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For putting p string into div we can use jquery's wrap() function like this:

 $('p').wrap("<div></div>");

Is there a way to enclose every occurrence of the string 'p' in a html tag?

<html>
    <head>

    </head>
    <body>

        bla bla bla Hello world other words and etc and again Hello world

    </body>
</html>

In this html document there are two "Hello world", how can I put they in p tag?

The needed html result must be:

bla bla bla `<p>Hello world</p>` other words and etc and again `<p>Hello world</p>`
share|improve this question
    
I'm having a really hard time understanding what you want to happen. Maybe you could show us some example HTML of what the desired results you want would appear like. – crush Jan 11 '13 at 22:12
    
ok, I will update my question – OTARIKI Jan 11 '13 at 22:15
1  
Do you want the input <body>foo Hello, World bar Hello, World baz</body> to map to the output <body>foo <p>Hello, World</p> bar <p>Hello, World</p> baz</body>? – Mike Samuel Jan 11 '13 at 22:28
    
@Mike Samuel - Yes. – OTARIKI Jan 11 '13 at 22:30
up vote 2 down vote accepted

With your example.. you can do it like this using regex

$('body').html(function(i,v){
  return v.replace(/Hello world/g,'<p>Hello world</p>');
});

FIDDLE

Or using split

$('body').html(function(i,v){
  return v.split('Hello world').join('<p>Hello world</p>');
});

FIDDLE

share|improve this answer
    
Thanks very much, it is – OTARIKI Jan 11 '13 at 22:36
    
Regular expression operations on HTML can be problematic. If your replacement text contains double quotes, and whatever you want to wrap also appears inside attributes, then you'll end up mangling the HTML in bad ways. For example, v = '<div title="Hello, World"> Hello, World</div>' and replacing with <p class="foo">$&</p> will lead to ugliness. – Mike Samuel Jan 11 '13 at 22:42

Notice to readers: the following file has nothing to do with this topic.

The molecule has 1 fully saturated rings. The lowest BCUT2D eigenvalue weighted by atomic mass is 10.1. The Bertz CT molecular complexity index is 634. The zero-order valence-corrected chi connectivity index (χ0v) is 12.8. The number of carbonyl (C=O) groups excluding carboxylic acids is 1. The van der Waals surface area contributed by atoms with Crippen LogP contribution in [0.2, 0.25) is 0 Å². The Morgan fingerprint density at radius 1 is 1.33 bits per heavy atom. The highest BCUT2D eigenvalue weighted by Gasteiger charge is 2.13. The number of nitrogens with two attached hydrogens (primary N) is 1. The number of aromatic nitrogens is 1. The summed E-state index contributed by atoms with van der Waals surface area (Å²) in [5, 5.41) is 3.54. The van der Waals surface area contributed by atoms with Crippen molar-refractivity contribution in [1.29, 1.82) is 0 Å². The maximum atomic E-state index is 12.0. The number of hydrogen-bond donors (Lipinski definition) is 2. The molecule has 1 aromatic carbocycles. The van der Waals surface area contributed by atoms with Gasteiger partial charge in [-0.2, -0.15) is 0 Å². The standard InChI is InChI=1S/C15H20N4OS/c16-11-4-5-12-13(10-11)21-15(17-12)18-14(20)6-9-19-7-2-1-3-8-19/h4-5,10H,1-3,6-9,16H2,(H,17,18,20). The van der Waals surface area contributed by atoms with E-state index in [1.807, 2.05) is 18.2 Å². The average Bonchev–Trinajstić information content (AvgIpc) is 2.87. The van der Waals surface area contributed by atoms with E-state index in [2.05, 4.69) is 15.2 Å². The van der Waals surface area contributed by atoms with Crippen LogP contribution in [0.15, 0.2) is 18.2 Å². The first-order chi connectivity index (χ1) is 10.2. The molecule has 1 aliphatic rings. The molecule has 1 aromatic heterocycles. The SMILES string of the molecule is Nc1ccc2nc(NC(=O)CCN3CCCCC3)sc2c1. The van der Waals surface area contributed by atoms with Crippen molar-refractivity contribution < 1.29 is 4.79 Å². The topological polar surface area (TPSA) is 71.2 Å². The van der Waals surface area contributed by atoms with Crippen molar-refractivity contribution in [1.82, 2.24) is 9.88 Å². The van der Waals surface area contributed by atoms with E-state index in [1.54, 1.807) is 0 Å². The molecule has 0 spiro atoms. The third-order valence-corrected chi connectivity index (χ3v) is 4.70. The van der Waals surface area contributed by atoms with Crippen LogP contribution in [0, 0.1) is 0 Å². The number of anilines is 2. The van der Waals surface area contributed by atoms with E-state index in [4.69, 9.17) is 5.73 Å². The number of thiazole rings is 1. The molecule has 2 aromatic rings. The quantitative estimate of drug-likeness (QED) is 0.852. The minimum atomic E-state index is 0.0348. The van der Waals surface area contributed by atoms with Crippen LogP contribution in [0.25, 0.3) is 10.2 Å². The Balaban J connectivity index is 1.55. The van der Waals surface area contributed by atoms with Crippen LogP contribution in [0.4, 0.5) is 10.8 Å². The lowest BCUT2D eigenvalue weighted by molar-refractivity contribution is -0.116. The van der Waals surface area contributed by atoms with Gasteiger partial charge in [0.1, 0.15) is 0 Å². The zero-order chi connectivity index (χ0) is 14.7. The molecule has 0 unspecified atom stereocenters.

from what I understand you want to put Hello World in that paragraph element. there's two ways you can do this.

Either

$('<p>Hello World</p>').wrap("<div></div>");

or

$('p').wrap("<div></div>").text('Hello World');
share|improve this answer
    
Not this, Sorry for my english, please see update in my question – OTARIKI Jan 11 '13 at 22:22

You can find all text nodes thus,

function forEachTextNode(f, node) {
  if (node.nodeType === 3) {
    f(node);
  } else {
    for (var child = node.firstChild, next; child; child = next) {
      next = child.nextSibling;  // Grab next early in case f mutates the DOM.
      forEachTextNode(f, child);
    }
  }
}

then split using Text.splitText to break out the words you want:

function forEachSubstring(f, text, textNode) {
  var i = textNode.nodeValue.indexOf(text);
  if (i >= 0) {
    // Split before the words we want to operate on.
    textNode.splitText(i);
    var substringNode = textNode.nextSibling;
    // Split after the words we want to operate on.
    substringNode.splitText(text.length);
    var rest = substringNode.nextSibling;
    // Operate on the substring.
    f(substringNode);
    // Recurse to look for more occurrences of text.
    forEachSubstring(f, text, rest);
  }
}

and then tie them together thus:

function wrapInParagraph(node) {
  var wrapper = node.ownerDocument.createElement('p');
  node.parentNode.replaceChild(wrapper, node);
  wrapper.appendChild(node);
}

forEachTextNode(
    function (tn) { forEachSubstring(wrapInParagraph, "Hello, World", tn); },
    document.body);
share|improve this answer
    
Thank you, great answer – OTARIKI Jan 11 '13 at 22:52

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